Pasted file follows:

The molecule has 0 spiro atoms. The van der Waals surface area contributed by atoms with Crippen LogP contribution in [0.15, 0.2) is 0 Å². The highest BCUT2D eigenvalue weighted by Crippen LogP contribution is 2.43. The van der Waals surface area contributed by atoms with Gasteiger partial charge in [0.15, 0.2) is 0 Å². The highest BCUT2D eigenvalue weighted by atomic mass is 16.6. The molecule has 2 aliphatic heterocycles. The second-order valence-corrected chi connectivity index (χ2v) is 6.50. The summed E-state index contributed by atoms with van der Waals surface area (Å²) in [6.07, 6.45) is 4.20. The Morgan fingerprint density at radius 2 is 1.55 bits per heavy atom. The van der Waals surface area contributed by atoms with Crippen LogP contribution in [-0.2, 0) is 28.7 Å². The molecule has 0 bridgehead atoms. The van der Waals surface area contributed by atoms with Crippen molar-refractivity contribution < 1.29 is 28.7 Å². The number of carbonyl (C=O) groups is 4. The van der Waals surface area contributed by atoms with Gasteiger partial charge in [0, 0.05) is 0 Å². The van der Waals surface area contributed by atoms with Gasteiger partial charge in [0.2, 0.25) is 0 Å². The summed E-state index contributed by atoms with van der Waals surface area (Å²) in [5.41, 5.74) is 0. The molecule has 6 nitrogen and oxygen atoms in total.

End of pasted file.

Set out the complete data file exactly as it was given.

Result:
The molecule has 0 spiro atoms. The van der Waals surface area contributed by atoms with Crippen LogP contribution in [0.15, 0.2) is 0 Å². The highest BCUT2D eigenvalue weighted by Crippen LogP contribution is 2.43. The van der Waals surface area contributed by atoms with Gasteiger partial charge in [0.15, 0.2) is 0 Å². The highest BCUT2D eigenvalue weighted by atomic mass is 16.6. The molecule has 2 aliphatic heterocycles. The second-order valence-corrected chi connectivity index (χ2v) is 6.50. The summed E-state index contributed by atoms with van der Waals surface area (Å²) in [6.07, 6.45) is 4.20. The Morgan fingerprint density at radius 2 is 1.55 bits per heavy atom. The van der Waals surface area contributed by atoms with Crippen LogP contribution in [-0.2, 0) is 28.7 Å². The molecule has 0 bridgehead atoms. The van der Waals surface area contributed by atoms with Crippen molar-refractivity contribution < 1.29 is 28.7 Å². The number of carbonyl (C=O) groups is 4. The van der Waals surface area contributed by atoms with Gasteiger partial charge in [0, 0.05) is 0 Å². The van der Waals surface area contributed by atoms with Gasteiger partial charge in [0.2, 0.25) is 0 Å². The summed E-state index contributed by atoms with van der Waals surface area (Å²) in [5.41, 5.74) is 0. The molecule has 6 nitrogen and oxygen atoms in total.